Volatility: No US volatility data due to Thanksgiving weekend.

Technical analysis highlights: S&P 500 likely to push to 4,607. Nasdaq 100 above 16K, potential to 16,300 . DAX strong resist at 16K. EURUSD rejected at 1.0960, close above potential to 1.11, expect minor correction. USDJPY bouncing from support at 147.30. GBPUSD uptrend resistance at 1.2545. Gold uptrend, resistance at 2,010, break above likely move to 2,040-2,070.  WTI Crude oil range bound 72.65-79.77, Brent 77.24-83.97. Copper rejected at strong resistance at 382. 10-year T-yields key support at 4.36

Macro: November PMI in UK and Europe increased marginally, with UK services and composite PMIs jumping up to expansion territory of above-50. French PMIs were weaker than expected while German numbers came in better-than-expected. Germany is to suspend the borrowing limit for 2023 for the fourth consecutive year after the budget ruling. German Finance Minister Lindner said they will put to the Cabinet next week the supplementary budget for 2023. Swedish Riksbank maintained its key rate at 4% vs. an expected hike to 4.25%. Riksbank stated that monetary policy needs to be contractionary and is prepared to raise the policy rate further if inflation prospects deteriorate. ECB October Meeting minutes noted that policy is working as intended but remained in favor of agreeing to keep open the option of another interest rate rise, recognising the need to avoid an unwarranted loosening of financial conditions. Japan’s October inflation came in below expectations, but still well above the BOJ’s 2% target. Headline was at 3.3% y/y, higher than last month’s 3.0% and core also accelerated to 2.9% from 2.8%, although it was below the expected 3.0%. Core-core measure however showed some signs of cooling but remained high at 4.0% y/y (vs. exp 4.1% and prev 4.2%).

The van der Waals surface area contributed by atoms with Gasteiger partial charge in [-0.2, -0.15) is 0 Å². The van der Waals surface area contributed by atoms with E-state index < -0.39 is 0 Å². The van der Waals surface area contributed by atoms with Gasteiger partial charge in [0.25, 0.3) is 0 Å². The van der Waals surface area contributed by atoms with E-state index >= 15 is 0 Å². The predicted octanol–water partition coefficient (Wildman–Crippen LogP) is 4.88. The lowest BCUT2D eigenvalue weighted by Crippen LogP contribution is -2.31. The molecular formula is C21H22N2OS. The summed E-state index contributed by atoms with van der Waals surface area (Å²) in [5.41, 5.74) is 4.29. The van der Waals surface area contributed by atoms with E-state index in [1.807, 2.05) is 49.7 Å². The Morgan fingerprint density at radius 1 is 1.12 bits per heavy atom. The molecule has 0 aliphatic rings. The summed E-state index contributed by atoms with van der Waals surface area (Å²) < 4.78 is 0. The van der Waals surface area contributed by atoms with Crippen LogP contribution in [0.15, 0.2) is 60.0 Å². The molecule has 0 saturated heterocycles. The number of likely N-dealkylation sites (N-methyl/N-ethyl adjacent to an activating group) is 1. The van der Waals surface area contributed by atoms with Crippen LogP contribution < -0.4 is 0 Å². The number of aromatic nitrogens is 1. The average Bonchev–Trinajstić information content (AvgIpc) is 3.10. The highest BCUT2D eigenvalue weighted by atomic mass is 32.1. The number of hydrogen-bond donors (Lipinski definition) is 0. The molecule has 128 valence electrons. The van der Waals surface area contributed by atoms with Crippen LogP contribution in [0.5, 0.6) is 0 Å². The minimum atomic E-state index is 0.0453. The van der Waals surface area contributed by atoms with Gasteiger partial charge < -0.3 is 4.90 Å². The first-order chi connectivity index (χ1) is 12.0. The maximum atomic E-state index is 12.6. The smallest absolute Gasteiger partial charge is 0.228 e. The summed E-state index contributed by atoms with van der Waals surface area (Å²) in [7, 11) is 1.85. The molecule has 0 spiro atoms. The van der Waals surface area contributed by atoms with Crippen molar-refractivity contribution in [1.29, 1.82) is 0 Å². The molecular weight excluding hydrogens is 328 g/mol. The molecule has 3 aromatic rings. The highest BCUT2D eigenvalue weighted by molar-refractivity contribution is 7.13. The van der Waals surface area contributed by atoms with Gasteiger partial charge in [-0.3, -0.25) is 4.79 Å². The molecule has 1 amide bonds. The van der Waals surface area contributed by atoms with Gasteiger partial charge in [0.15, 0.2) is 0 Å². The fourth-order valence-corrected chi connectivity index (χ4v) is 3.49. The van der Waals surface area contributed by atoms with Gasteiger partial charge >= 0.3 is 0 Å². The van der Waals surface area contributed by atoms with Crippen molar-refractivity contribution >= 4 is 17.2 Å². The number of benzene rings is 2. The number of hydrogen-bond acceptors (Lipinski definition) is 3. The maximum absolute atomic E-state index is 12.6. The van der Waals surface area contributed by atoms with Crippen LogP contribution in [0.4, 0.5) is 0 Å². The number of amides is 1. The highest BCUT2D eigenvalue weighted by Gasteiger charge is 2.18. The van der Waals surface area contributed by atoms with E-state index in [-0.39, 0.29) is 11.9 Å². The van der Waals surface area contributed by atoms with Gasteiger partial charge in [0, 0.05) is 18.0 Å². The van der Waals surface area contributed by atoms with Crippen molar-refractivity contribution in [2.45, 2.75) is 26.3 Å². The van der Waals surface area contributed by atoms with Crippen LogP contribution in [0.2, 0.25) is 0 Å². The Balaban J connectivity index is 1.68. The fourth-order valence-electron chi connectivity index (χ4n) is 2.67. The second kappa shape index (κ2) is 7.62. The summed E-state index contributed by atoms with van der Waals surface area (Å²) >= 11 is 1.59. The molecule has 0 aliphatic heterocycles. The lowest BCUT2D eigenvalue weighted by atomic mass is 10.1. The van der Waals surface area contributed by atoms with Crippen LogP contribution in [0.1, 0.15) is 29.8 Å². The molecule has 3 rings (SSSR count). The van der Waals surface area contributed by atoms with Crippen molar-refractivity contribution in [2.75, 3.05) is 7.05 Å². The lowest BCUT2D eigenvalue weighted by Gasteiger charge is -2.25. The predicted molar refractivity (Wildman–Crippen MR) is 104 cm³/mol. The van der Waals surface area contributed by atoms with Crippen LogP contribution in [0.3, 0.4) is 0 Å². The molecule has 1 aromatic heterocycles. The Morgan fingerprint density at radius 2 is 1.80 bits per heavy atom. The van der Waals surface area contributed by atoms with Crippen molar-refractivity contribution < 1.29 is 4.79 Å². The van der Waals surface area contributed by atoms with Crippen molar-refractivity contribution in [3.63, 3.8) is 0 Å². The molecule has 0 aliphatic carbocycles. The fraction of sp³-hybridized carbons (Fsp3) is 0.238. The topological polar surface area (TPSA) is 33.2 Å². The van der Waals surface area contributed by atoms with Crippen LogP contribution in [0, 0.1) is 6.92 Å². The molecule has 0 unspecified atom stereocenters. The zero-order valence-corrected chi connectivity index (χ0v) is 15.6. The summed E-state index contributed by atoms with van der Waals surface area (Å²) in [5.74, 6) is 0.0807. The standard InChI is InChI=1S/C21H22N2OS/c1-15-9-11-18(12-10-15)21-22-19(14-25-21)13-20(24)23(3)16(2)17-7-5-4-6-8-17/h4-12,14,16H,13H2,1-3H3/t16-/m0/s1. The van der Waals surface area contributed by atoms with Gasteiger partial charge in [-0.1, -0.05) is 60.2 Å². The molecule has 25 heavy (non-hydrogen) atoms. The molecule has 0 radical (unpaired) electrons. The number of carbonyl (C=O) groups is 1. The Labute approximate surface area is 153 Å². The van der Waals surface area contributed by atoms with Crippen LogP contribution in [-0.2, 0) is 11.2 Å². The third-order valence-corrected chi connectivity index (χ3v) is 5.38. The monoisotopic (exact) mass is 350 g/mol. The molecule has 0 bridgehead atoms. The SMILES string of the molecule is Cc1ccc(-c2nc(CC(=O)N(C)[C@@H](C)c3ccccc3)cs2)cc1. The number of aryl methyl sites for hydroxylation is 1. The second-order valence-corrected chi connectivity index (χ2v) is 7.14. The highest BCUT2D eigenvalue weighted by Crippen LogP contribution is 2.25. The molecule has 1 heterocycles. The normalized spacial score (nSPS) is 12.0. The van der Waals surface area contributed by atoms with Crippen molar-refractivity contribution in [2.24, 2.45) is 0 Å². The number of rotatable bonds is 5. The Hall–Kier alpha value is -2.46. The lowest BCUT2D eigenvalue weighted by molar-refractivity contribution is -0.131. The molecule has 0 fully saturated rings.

In the news: Israel and Hamas to start four-day truce on Friday -Qatar mediators (Reuters), WHO asks China for more information about rise in illnesses and pneumonia clusters (AP), China Weighs Unprecedented Builder Support With First-Ever Unsecured Loans (Bloomberg), Volume of Apple sales underperforms Huawei, Xiaomi on China's Singles Day – data  (Reuters), Far-right leader Geert Wilders wins most votes in Dutch election (FT)

Macro events (all times are GMT): Ger IFO Business Climate (Nov) exp 87.5 vs 86.9 prior, Expectations exp 85.8 vs 84.7 prior (0800), US Manufacturing PMI (Nov) exp 49.9 vs 50 prior, Services exp 50.3 vs 50.6 prior and Composite exp 50.4 vs 50.7 prior (1345), Black Friday, traditional kick-off for the US holiday shopping season

Earnings events: No important earnings releases today.

For all macro, earnings, and dividend events check Saxo’s calendar